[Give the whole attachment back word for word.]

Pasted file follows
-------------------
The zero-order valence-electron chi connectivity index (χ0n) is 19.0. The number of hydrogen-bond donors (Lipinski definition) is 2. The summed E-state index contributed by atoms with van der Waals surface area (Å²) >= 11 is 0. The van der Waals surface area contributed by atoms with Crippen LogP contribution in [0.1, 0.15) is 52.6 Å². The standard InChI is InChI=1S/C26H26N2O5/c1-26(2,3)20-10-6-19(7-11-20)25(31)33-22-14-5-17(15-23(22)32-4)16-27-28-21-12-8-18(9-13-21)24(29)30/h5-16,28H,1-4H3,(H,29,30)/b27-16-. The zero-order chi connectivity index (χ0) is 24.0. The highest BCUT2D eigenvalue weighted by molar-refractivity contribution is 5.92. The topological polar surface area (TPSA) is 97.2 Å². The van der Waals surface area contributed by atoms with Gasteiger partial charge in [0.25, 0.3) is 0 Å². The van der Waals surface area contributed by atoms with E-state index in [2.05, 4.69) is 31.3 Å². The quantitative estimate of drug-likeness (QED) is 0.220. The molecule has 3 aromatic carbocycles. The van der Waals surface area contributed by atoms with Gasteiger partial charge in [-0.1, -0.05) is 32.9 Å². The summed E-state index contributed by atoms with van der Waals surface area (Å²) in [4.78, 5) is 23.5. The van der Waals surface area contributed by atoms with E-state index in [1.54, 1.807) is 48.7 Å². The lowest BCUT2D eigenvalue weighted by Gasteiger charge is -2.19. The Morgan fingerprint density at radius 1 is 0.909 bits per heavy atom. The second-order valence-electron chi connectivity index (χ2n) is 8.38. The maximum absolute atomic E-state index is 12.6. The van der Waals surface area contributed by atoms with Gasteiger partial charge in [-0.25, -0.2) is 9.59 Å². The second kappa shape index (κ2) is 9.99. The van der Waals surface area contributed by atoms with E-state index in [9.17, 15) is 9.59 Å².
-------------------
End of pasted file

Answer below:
The zero-order valence-electron chi connectivity index (χ0n) is 19.0. The number of hydrogen-bond donors (Lipinski definition) is 2. The summed E-state index contributed by atoms with van der Waals surface area (Å²) >= 11 is 0. The van der Waals surface area contributed by atoms with Crippen LogP contribution in [0.1, 0.15) is 52.6 Å². The standard InChI is InChI=1S/C26H26N2O5/c1-26(2,3)20-10-6-19(7-11-20)25(31)33-22-14-5-17(15-23(22)32-4)16-27-28-21-12-8-18(9-13-21)24(29)30/h5-16,28H,1-4H3,(H,29,30)/b27-16-. The zero-order chi connectivity index (χ0) is 24.0. The highest BCUT2D eigenvalue weighted by molar-refractivity contribution is 5.92. The topological polar surface area (TPSA) is 97.2 Å². The van der Waals surface area contributed by atoms with Gasteiger partial charge in [0.25, 0.3) is 0 Å². The van der Waals surface area contributed by atoms with E-state index in [2.05, 4.69) is 31.3 Å². The quantitative estimate of drug-likeness (QED) is 0.220. The molecule has 3 aromatic carbocycles. The van der Waals surface area contributed by atoms with Gasteiger partial charge in [-0.1, -0.05) is 32.9 Å². The summed E-state index contributed by atoms with van der Waals surface area (Å²) in [4.78, 5) is 23.5. The van der Waals surface area contributed by atoms with E-state index in [1.54, 1.807) is 48.7 Å². The lowest BCUT2D eigenvalue weighted by Gasteiger charge is -2.19. The Morgan fingerprint density at radius 1 is 0.909 bits per heavy atom. The second-order valence-electron chi connectivity index (χ2n) is 8.38. The maximum absolute atomic E-state index is 12.6. The van der Waals surface area contributed by atoms with Gasteiger partial charge in [-0.25, -0.2) is 9.59 Å². The second kappa shape index (κ2) is 9.99. The van der Waals surface area contributed by atoms with E-state index in [9.17, 15) is 9.59 Å².